Lisa Iezzoni, MD, a professor of medicine at Harvard Medical School and a disability researcher at Massachusetts General Hospital, has used a wheelchair for more than 30 years because of multiple sclerosis. When she visits her primary care doctor, she doesn’t get weighed because the scales are not wheelchair accessible.
This failure to weigh her and other patients in wheelchairs could lead to serious medical problems. Weight is used to monitor a person’s overall health and prenatal health and to determine accurate doses for medications such as some chemotherapies, says Iezzoni.
In another situation, a man who used a wheelchair said that his primary care doctor never got him out of it for a complete physical exam. The patient later developed lymphoma, which first appeared in his groin. The doctor should have accommodated his disability and used a height-adjustable exam table or a portable lift to transfer him onto the table.
When physicians don’t provide access to medical care that patients with disabilities need, they put themselves at greater risk of lawsuits, fines, and settlements.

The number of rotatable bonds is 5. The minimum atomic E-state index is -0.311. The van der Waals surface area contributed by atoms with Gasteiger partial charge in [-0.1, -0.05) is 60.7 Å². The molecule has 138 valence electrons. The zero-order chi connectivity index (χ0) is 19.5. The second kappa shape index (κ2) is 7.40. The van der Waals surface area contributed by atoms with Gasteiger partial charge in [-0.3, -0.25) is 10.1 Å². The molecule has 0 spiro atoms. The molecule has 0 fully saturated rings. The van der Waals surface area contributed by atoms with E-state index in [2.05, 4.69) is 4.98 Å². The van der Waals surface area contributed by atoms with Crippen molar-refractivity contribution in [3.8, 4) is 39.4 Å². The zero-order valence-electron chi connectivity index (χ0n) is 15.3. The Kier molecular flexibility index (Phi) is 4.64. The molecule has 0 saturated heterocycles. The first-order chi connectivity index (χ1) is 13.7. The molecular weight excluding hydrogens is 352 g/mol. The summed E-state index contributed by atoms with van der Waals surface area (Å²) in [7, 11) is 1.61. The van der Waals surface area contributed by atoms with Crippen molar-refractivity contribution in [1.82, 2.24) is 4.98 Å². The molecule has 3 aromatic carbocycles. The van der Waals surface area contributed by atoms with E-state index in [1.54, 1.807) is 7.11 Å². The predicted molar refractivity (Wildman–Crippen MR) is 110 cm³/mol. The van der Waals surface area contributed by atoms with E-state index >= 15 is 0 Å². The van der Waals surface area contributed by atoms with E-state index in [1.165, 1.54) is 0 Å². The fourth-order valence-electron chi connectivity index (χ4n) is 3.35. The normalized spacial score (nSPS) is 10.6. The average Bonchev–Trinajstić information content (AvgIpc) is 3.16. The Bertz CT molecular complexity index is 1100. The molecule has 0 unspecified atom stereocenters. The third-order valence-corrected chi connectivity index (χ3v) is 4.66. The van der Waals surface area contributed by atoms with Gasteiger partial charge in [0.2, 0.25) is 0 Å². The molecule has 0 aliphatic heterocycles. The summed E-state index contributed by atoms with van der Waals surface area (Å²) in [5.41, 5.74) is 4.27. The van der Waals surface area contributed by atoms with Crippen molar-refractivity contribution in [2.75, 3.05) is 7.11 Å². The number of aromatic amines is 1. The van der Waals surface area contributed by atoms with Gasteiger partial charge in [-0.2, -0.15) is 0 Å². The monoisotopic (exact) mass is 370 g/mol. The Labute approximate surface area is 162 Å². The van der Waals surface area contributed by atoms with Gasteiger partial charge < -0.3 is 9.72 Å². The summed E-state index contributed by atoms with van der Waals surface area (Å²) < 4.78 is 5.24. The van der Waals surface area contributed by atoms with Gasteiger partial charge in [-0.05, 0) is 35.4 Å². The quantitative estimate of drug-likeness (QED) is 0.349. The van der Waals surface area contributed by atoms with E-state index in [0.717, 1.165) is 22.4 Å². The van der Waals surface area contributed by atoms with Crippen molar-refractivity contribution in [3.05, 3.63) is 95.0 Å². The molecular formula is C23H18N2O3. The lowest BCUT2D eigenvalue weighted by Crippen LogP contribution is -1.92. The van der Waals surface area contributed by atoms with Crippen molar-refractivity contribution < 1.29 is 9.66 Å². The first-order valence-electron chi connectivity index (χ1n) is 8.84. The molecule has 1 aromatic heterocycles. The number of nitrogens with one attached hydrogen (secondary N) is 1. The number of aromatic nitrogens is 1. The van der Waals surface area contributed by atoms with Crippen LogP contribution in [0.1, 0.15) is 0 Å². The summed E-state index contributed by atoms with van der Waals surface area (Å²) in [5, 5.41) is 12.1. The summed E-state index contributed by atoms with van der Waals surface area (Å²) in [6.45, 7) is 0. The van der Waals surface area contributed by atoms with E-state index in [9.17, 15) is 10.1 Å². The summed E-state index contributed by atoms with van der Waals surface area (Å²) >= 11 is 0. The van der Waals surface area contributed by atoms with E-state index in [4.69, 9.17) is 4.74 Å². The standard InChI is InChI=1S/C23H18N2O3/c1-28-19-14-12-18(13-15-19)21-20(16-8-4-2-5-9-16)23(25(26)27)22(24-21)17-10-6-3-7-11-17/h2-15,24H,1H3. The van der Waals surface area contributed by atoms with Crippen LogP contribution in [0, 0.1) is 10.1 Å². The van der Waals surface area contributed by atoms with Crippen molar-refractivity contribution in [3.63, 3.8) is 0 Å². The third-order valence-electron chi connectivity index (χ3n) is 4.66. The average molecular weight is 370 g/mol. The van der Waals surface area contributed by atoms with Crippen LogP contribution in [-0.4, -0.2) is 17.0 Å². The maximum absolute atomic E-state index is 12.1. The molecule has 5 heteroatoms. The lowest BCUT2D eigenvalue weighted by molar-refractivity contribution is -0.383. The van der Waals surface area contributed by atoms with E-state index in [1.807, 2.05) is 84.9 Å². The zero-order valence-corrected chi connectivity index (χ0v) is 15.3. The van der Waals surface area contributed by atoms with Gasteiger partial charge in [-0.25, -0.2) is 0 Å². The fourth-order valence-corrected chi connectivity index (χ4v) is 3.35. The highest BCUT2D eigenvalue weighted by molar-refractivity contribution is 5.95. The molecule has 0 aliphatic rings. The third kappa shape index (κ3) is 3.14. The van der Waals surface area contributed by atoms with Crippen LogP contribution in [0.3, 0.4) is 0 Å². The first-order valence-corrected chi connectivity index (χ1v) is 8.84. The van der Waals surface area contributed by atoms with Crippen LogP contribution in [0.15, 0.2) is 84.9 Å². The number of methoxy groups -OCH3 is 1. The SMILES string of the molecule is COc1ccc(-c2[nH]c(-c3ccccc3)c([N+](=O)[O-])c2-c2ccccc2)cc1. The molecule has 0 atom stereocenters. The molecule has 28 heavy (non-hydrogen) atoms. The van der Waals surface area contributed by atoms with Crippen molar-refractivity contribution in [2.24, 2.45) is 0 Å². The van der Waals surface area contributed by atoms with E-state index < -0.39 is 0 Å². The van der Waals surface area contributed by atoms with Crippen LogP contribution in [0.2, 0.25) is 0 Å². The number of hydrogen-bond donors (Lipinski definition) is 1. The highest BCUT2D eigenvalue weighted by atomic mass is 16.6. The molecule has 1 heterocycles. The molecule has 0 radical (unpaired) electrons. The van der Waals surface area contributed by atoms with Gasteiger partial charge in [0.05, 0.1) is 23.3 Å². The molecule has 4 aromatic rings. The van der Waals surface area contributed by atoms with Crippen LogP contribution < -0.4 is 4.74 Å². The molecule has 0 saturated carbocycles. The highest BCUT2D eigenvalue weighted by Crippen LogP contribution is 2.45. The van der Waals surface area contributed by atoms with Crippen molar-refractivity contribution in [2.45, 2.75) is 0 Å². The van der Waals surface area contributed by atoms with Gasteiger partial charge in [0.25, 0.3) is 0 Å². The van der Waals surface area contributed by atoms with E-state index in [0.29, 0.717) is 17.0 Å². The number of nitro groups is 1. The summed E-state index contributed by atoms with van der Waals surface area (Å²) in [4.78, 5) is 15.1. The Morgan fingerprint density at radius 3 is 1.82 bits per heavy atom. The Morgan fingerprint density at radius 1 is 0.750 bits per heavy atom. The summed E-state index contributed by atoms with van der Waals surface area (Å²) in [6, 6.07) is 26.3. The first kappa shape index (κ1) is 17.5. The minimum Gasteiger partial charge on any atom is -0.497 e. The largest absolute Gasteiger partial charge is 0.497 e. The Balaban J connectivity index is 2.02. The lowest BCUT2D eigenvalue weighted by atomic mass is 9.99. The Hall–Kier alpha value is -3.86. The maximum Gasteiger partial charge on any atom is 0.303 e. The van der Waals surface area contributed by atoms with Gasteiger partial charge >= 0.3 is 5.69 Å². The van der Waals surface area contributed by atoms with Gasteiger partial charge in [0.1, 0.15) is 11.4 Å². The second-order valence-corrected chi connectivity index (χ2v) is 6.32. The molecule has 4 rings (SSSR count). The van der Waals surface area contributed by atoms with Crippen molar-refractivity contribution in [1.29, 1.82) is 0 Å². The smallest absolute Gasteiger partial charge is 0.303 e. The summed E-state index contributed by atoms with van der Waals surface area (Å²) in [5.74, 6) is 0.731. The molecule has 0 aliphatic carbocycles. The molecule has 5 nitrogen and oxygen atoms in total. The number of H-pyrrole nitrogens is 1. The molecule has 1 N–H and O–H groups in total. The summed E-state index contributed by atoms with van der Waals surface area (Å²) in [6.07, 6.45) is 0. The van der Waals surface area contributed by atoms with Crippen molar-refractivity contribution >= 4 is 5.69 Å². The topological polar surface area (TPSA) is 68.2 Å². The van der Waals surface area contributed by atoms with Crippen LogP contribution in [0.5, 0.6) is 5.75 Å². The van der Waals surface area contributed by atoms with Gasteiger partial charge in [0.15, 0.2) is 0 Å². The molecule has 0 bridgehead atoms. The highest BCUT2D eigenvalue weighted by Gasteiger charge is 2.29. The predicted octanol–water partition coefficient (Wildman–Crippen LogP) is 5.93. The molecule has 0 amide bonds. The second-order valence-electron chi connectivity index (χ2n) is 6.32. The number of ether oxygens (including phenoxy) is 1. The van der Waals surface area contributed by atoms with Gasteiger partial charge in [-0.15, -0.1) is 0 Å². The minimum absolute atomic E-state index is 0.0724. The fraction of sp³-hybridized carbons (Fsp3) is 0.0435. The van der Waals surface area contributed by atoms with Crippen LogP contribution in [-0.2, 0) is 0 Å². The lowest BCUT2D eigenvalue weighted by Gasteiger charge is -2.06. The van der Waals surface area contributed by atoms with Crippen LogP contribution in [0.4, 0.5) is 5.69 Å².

Yet, a new study in Health Affairs suggests that a large percentage of doctors are not fully aware of what they are legally required to do.
Under federal nondiscrimination laws (Americans With Disabilities Act [ADA], American Rehabilitation Act, and ADA Amendments Act), medical practices must provide equal access to people with disabilities, accommodate their disability-related needs, and not refuse them medical services because of their disabilities, say disability experts.
Where Doctors Go Wrong With Disability Laws
What doctors don’t know about providing reasonable accommodations makes them vulnerable to lawsuits, which worries more than two thirds of the 714 outpatient doctors surveyed.
Not only are they required to provide reasonable accommodations, but they also have to pay for them, say the researchers. One fifth of the surveyed doctors said they didn’t know that practice owners have to pay.
More than one practice has made patients pay for services needed for their disability, such as sign language interpreters — the patients later complained this violated the ADA to enforcement agencies.
Doctors also don’t know that they have to collaborate with patients to determine what reasonable accommodations they need — over two thirds of those surveyed said they didn’t know it was a joint responsibility, the study found.